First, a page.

On September 23, 1924, an announcement appeared in the Grande Prairie Herald, that a new town had been created on the western extension of the Edmonton, Dunvegan, and British Columbia Railway. It would be called “Dimsdale”, after Henry George Dimsdale, a locating engineer for the railway.
The original name of the district was Spring Lake, after the small spring-fed lake which is now Dimsdale Lake. As fertile farm and prairie land, it was snapped up for homesteads as soon as it was surveyed in 1909. By 1912, there was already a school on the south shore of the lake, first named Greystone and then Wapiti School District when it was moved 1 ½ miles west of the current hamlet.
In 1926 the railway was built and the townsite laid out next to the railway track. Rapid development followed. Besides the railway station, there was two stores and some residences. Ramsfield’s Store contained the post office, opened in September 1927. The United Grain Growers elevator was also built that year and boasted it had “been taking in wheat steadily; that is, when it was not too full to take in any more. Three times it has been filled to capacity and over 100,000 bushels have been received.” Eventually there were three elevators, as this Herald-Tribune newspaper photograph from November 1970 shows.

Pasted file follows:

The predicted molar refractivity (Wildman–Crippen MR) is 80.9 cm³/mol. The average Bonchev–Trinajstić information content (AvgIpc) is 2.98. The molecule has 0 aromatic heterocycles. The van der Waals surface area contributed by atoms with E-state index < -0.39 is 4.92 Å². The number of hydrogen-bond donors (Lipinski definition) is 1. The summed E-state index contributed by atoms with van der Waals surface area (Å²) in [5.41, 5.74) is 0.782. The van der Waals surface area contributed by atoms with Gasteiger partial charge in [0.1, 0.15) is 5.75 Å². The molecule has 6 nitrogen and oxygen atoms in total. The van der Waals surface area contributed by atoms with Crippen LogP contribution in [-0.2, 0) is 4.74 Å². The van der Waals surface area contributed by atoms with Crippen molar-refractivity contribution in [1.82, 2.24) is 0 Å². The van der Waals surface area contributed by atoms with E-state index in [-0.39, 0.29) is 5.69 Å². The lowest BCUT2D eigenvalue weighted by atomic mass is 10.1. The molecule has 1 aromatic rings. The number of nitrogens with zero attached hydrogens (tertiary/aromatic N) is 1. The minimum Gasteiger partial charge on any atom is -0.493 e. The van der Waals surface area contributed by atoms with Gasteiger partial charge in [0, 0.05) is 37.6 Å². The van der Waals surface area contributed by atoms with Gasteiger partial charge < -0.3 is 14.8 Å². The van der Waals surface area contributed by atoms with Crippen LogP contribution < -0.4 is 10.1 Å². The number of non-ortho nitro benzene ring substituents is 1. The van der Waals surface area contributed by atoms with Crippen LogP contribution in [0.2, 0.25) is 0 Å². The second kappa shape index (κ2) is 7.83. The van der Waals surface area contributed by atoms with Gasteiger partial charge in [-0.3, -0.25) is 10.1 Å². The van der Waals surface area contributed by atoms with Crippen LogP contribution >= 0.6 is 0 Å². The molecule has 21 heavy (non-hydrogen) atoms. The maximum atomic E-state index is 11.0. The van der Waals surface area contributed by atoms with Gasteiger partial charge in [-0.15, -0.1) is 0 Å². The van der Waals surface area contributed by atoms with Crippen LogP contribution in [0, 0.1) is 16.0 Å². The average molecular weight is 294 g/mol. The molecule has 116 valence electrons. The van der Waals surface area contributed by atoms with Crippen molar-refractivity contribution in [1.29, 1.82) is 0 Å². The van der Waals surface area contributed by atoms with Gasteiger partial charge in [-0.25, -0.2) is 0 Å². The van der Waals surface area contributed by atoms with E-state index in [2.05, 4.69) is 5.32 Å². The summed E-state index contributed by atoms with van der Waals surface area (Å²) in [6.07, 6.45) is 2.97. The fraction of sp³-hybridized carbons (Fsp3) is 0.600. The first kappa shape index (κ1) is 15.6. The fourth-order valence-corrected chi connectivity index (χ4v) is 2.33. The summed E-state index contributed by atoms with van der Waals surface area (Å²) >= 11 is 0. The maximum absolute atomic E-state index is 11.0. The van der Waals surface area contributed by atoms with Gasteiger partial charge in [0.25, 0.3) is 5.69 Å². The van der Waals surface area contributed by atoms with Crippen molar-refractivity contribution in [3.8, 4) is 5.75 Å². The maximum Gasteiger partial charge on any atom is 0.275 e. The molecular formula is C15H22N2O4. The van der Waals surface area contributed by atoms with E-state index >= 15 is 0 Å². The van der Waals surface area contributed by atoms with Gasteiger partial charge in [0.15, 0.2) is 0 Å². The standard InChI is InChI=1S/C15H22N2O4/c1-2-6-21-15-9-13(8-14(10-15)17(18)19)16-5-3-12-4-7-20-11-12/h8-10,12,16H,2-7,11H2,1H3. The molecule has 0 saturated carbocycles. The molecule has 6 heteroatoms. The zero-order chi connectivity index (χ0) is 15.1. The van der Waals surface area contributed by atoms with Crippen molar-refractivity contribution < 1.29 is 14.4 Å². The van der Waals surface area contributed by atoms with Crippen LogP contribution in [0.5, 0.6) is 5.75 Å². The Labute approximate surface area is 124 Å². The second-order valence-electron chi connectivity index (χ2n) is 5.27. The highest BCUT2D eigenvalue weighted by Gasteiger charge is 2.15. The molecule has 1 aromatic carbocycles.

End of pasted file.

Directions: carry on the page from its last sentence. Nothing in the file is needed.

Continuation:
In the mid-1930s, a badly-needed community hall was built, and in the 1950s, a curling rink. There was also the Hystad Bros. Planing Mill—they drilled the first community water well across the tracks from the store. In the country near the hamlet were the Spring Creek Presbyterian Church and Cemetery to the south, and Wapiti School to the west.
There were many active community organizations such as the United Farmers Association and United Farm Women, and the Dimsdale Women’s Community Circle whose records are archived at SPRA.
Wapiti School District was centralized to Wembley in 1955, but the school, converted to a home, is still on its original site. The post office and store also closed in 1967, and the Dimsdale Hall is the only active community building remaining in the hamlet.
If you have records or photographs of Dimsdale that you would like to archive, please give us a call.
By Executive Director Mary Nutting